I’ve been told I’m full of gas a couple of times. I responded…”I am!” Since the beginning of time, humans have been interested in their flatulence. Take a look in the mobile app store and you will see many applications on the subject. More disturbing are the videos on Youtube that range from the comical to the downright disgusting. This flatus fascination is not because of the enormous volume of gas the gut produces every single day, but rather the offensive odor it sometimes carry. The earliest scientific study about flatus published 1816 discussed the quantitatively important non-odiferous gases that make up a normal Flatulence commonly referred to as fart. In fact, the word fart originates from old English word feortan which has deeper roots of Indo-European origins. However, the hunger for knowledge motivated many experts to perform rigorous studies to identify the odiferous fecal compounds. In fact, some scientists even performed complicated laboratory procedures just to pinpoint the gases that produce such offensive odors. I must admit, I laughed when going through scientific resources for this article but in all seriousness, it does takes a scientific look at flatulence to inform you the wonders of your normal human bodily function.
How much gas does the gut contain and how many milliliters of Flatulence does a normal person produce?
The gut is very active organ even in the molecular level. It usually contains less than 200 ml of gas. However, when colonic bacterial fermentation peaks, the gut can contain up to 2000 ml of stored gas.
How is flatus produced and what gases are included in the flatus?
Human beings technically don’t get all the credit in the production of their intestinal gases. Seventy-five percent of the flatus volume accumulates from the byproduct of the colonic bacteria’s metabolism and almost none comes from the air people swallow or the diffusion of nitrogen and other gases from the bloodstream. Gases with the most significant volumes in a normal flatus include carbon dioxide, methane and hydrogen.
What is the normal number of gas passages per day?
A normal person passes gas 13 to 21 times every single day. However, the force, number of times a person passes gas and frequency of flatulence greatly varies from person to person. Using a diary to objectively record the flatus quality and frequency is the first important step needed for proper evaluation.
What are the gases responsible for the odor of human flatus?
The intensity of flatus odor correlates with the hydrogen sulphide concentration. Scientists who performed previous studies had a hard time identifying and quantifying the gases responsible to the Flatulence’s offensive odor. Most experts only assumed that sulfur-containing gases cause such odors. Dr. Levitt and his colleagues were the first scientists to fully document that hydrogen sulphide, together with methanethiol and dimethyl sulphide, is the gas responsible for the Flatulence’s offensive smell.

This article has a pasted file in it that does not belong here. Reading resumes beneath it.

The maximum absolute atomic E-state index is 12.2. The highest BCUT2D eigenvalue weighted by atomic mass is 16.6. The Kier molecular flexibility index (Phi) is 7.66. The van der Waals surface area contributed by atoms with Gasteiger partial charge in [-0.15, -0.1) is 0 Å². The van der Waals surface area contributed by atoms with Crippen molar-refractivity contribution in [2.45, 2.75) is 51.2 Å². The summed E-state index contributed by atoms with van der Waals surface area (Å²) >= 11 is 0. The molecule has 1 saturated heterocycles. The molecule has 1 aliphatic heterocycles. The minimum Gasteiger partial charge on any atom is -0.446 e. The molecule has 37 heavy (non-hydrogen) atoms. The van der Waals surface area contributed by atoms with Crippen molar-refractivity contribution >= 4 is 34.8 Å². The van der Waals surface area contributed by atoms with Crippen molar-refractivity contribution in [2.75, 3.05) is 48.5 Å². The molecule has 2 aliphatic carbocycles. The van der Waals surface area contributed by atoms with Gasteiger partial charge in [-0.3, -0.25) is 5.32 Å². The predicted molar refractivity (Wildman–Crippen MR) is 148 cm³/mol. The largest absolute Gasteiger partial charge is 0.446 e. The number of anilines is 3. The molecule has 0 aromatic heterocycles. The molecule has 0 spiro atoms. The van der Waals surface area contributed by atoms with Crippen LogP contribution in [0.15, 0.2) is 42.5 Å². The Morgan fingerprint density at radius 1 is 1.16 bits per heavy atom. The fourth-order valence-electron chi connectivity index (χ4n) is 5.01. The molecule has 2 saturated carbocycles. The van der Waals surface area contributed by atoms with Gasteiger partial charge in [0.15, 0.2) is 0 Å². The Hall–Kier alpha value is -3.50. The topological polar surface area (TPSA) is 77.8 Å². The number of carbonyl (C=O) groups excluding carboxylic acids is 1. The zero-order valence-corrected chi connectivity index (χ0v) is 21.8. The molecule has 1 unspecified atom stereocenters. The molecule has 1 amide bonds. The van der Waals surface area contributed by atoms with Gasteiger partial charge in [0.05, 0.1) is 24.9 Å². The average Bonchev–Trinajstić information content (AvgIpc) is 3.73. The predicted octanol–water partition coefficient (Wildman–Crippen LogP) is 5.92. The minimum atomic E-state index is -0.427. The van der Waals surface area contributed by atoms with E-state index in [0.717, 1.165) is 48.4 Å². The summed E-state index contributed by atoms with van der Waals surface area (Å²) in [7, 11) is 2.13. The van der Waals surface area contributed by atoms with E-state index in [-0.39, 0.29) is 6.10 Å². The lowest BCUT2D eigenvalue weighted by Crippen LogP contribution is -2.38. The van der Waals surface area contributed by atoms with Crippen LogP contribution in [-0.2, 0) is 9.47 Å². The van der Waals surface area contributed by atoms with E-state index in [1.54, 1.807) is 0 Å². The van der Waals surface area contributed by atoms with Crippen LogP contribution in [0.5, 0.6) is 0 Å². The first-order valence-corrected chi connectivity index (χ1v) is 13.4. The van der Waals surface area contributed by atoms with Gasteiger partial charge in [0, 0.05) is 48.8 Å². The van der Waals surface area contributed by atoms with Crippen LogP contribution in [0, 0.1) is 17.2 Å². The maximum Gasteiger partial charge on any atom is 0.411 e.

What are the types of flatulence?
Flatulence is a one of the most common causes of psychosocial short-term distress. According to the 14th edition of The Merck Manual, it has four distinct types:
- The crowded elevator type – the Flatulence is slowly and noiselessly released, sometimes with nauseating and devastating effects to the people who accidentally smell it.
- The “pooh” type (also known as open sphincter type) – the more aromatic and warmer type of flatus.
- The drumbeat type (a.k.a. staccato Flatulence) which the person pass pleasantly in privacy.
- The bark type – known for its exclamatory blast that effectively interrupts, and oftentimes concludes, a conversation.
What foods increase flatulence?
Patients, particularly those with malabsorption syndrome, produce large amounts of hydrogen when ingesting certain fruits and vegetables that contain high levels of indigestible carbohydrates, such as beans (200g of beans can produce up to 700ml of flatus per day), sugar alcohol, and sugars (eg, fructose).
Are intestinal gases responsible for functional abdominal pain?
Most people believe that the amount of intestinal gases is directly related to the intensity of functional abdominal pain. However, a study published by The New England Journal of Medicine proved that the amount of intestinal gases is not the one responsible for abdominal pain, rather the degree of gut distention causes such pain.
How do doctors manage excessive flatulence?
Doctors manage flatulence depending on the cause of flatus episodes and the degree of abdominal discomfort such episodes bring. Most physicians use probiotics and rifaximin to decrease the number of gas passages and the intensity of abdominal discomfort flatulence causes. Others prescribe oral bismuth subsalicylate to reduce the odor associated with flatus release.
Can airplane rides alter normal flatulence?
Changes in the cabin pressure during airplane rides can alter the volume of intestinal gases, thereby increasing the amount of the potential flatus, says a study published by The New Zealand Medical Journal. Holding back the flatus while inside the airplane can cause significant abdominal discomfort and other associated physical symptoms. To eliminate this problem, the experts who published this study advised people who have this flatulence dilemma to “let it go.” They also suggested the use of activated charcoal in airlines to improve the comfort of the rest of the passengers who happen to be in the “firing line”.
What devices can decrease flatus odor?
Experts from Minneapolis Veterans Affairs Medical Center discovered the perfect solution to decrease flatus odor. According to their study, underwear that contains carbon fibers is the best preventive measure for offensive-smelling flatus. Comparatively, pads that contain the same material are only 55 to 77 percent effective. Cushions, on the other hand, are ineffective in controlling flatus odor from spreading within a room full of people.